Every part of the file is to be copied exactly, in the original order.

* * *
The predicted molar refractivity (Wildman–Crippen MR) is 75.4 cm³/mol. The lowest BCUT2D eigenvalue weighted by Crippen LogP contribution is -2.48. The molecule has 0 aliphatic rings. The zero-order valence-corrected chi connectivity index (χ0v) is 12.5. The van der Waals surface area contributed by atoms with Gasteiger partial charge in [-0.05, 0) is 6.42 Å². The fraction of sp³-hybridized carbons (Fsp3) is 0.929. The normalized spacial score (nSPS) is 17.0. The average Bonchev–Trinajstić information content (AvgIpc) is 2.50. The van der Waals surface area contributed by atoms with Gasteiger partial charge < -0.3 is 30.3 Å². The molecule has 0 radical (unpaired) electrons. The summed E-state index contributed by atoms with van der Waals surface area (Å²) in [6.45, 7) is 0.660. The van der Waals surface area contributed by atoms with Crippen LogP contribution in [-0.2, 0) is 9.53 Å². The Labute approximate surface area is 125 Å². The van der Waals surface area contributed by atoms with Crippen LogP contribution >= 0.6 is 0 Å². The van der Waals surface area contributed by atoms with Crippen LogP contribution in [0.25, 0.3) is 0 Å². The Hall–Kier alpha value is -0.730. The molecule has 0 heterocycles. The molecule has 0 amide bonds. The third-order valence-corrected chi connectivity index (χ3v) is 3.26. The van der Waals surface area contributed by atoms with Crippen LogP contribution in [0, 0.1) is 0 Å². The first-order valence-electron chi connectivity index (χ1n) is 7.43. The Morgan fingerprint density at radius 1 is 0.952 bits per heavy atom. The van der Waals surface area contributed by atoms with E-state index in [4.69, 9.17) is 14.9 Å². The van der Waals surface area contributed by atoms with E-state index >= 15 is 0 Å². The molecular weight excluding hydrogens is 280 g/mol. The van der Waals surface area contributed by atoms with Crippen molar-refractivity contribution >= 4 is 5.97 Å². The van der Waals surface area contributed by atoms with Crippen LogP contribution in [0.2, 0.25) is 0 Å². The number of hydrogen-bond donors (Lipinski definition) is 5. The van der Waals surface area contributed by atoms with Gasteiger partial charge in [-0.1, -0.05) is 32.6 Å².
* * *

The predicted molar refractivity (Wildman–Crippen MR) is 75.4 cm³/mol. The lowest BCUT2D eigenvalue weighted by Crippen LogP contribution is -2.48. The molecule has 0 aliphatic rings. The zero-order valence-corrected chi connectivity index (χ0v) is 12.5. The van der Waals surface area contributed by atoms with Gasteiger partial charge in [-0.05, 0) is 6.42 Å². The fraction of sp³-hybridized carbons (Fsp3) is 0.929. The normalized spacial score (nSPS) is 17.0. The average Bonchev–Trinajstić information content (AvgIpc) is 2.50. The van der Waals surface area contributed by atoms with Gasteiger partial charge < -0.3 is 30.3 Å². The molecule has 0 radical (unpaired) electrons. The summed E-state index contributed by atoms with van der Waals surface area (Å²) in [6.45, 7) is 0.660. The van der Waals surface area contributed by atoms with Crippen LogP contribution in [-0.2, 0) is 9.53 Å². The Labute approximate surface area is 125 Å². The van der Waals surface area contributed by atoms with Crippen LogP contribution >= 0.6 is 0 Å². The van der Waals surface area contributed by atoms with Crippen LogP contribution in [0.25, 0.3) is 0 Å². The Hall–Kier alpha value is -0.730. The molecule has 0 heterocycles. The molecule has 0 amide bonds. The third-order valence-corrected chi connectivity index (χ3v) is 3.26. The van der Waals surface area contributed by atoms with Crippen LogP contribution in [0, 0.1) is 0 Å². The first-order valence-electron chi connectivity index (χ1n) is 7.43. The Morgan fingerprint density at radius 1 is 0.952 bits per heavy atom. The van der Waals surface area contributed by atoms with E-state index in [4.69, 9.17) is 14.9 Å². The van der Waals surface area contributed by atoms with E-state index >= 15 is 0 Å². The molecular weight excluding hydrogens is 280 g/mol. The van der Waals surface area contributed by atoms with Crippen molar-refractivity contribution >= 4 is 5.97 Å². The van der Waals surface area contributed by atoms with Crippen LogP contribution in [0.2, 0.25) is 0 Å². The number of hydrogen-bond donors (Lipinski definition) is 5. The van der Waals surface area contributed by atoms with Gasteiger partial charge in [-0.1, -0.05) is 32.6 Å².